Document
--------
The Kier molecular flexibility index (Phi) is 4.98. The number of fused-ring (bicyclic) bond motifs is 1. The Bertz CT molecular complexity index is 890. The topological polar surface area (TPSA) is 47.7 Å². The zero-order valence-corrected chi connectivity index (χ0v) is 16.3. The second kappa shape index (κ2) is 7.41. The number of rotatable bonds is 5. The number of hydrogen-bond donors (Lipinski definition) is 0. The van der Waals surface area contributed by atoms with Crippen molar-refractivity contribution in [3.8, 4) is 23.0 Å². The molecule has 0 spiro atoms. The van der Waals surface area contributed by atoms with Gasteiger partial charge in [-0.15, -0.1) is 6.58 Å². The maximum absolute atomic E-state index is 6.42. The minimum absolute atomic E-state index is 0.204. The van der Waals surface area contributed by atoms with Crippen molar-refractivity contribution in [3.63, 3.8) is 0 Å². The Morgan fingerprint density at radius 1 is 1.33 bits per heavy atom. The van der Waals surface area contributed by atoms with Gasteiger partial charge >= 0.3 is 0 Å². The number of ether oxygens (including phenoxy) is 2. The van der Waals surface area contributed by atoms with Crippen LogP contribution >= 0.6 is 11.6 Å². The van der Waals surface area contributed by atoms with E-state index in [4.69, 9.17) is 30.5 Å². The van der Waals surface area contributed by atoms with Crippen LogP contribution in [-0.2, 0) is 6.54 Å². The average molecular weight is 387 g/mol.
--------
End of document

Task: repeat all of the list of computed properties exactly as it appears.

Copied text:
The Kier molecular flexibility index (Phi) is 4.98. The number of fused-ring (bicyclic) bond motifs is 1. The Bertz CT molecular complexity index is 890. The topological polar surface area (TPSA) is 47.7 Å². The zero-order valence-corrected chi connectivity index (χ0v) is 16.3. The second kappa shape index (κ2) is 7.41. The number of rotatable bonds is 5. The number of hydrogen-bond donors (Lipinski definition) is 0. The van der Waals surface area contributed by atoms with Crippen molar-refractivity contribution in [3.8, 4) is 23.0 Å². The molecule has 0 spiro atoms. The van der Waals surface area contributed by atoms with Gasteiger partial charge in [-0.15, -0.1) is 6.58 Å². The maximum absolute atomic E-state index is 6.42. The minimum absolute atomic E-state index is 0.204. The van der Waals surface area contributed by atoms with Crippen molar-refractivity contribution in [3.63, 3.8) is 0 Å². The Morgan fingerprint density at radius 1 is 1.33 bits per heavy atom. The van der Waals surface area contributed by atoms with Gasteiger partial charge >= 0.3 is 0 Å². The number of ether oxygens (including phenoxy) is 2. The van der Waals surface area contributed by atoms with Crippen LogP contribution >= 0.6 is 11.6 Å². The van der Waals surface area contributed by atoms with E-state index in [4.69, 9.17) is 30.5 Å². The van der Waals surface area contributed by atoms with Crippen LogP contribution in [-0.2, 0) is 6.54 Å². The average molecular weight is 387 g/mol.